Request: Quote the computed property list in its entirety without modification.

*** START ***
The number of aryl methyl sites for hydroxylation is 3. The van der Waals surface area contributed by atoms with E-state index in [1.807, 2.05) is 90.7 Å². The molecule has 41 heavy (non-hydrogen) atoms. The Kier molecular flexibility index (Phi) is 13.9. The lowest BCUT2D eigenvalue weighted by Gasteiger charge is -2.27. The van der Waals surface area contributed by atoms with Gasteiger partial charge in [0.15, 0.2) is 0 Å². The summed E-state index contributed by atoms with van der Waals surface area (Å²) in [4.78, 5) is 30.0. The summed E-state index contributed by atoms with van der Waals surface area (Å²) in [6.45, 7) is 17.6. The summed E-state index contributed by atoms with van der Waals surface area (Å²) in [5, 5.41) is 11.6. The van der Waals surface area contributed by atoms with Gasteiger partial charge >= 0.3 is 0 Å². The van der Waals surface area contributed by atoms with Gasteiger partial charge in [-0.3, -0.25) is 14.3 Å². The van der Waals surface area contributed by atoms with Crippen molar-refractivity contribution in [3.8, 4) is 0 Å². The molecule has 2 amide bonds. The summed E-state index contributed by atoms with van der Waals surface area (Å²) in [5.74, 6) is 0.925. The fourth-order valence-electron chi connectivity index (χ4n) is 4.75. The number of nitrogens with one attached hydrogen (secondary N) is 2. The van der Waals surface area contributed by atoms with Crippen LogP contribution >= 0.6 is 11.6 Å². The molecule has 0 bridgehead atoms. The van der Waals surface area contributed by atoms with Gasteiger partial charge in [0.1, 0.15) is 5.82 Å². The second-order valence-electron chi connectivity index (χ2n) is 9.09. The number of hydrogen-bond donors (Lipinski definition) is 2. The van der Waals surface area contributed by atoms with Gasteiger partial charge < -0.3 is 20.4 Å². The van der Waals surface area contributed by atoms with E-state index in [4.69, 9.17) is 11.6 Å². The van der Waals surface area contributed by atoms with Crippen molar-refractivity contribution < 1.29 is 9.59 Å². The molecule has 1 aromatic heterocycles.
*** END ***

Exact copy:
The number of aryl methyl sites for hydroxylation is 3. The van der Waals surface area contributed by atoms with E-state index in [1.807, 2.05) is 90.7 Å². The molecule has 41 heavy (non-hydrogen) atoms. The Kier molecular flexibility index (Phi) is 13.9. The lowest BCUT2D eigenvalue weighted by Gasteiger charge is -2.27. The van der Waals surface area contributed by atoms with Gasteiger partial charge in [0.15, 0.2) is 0 Å². The summed E-state index contributed by atoms with van der Waals surface area (Å²) in [4.78, 5) is 30.0. The summed E-state index contributed by atoms with van der Waals surface area (Å²) in [6.45, 7) is 17.6. The summed E-state index contributed by atoms with van der Waals surface area (Å²) in [5, 5.41) is 11.6. The van der Waals surface area contributed by atoms with Gasteiger partial charge >= 0.3 is 0 Å². The van der Waals surface area contributed by atoms with Gasteiger partial charge in [-0.3, -0.25) is 14.3 Å². The van der Waals surface area contributed by atoms with Crippen molar-refractivity contribution in [3.8, 4) is 0 Å². The molecule has 2 amide bonds. The summed E-state index contributed by atoms with van der Waals surface area (Å²) in [5.74, 6) is 0.925. The fourth-order valence-electron chi connectivity index (χ4n) is 4.75. The number of nitrogens with one attached hydrogen (secondary N) is 2. The van der Waals surface area contributed by atoms with Crippen LogP contribution >= 0.6 is 11.6 Å². The molecule has 0 bridgehead atoms. The van der Waals surface area contributed by atoms with Gasteiger partial charge in [0.1, 0.15) is 5.82 Å². The second-order valence-electron chi connectivity index (χ2n) is 9.09. The number of hydrogen-bond donors (Lipinski definition) is 2. The van der Waals surface area contributed by atoms with Gasteiger partial charge < -0.3 is 20.4 Å². The van der Waals surface area contributed by atoms with E-state index in [4.69, 9.17) is 11.6 Å². The van der Waals surface area contributed by atoms with Crippen molar-refractivity contribution < 1.29 is 9.59 Å². The molecule has 1 aromatic heterocycles.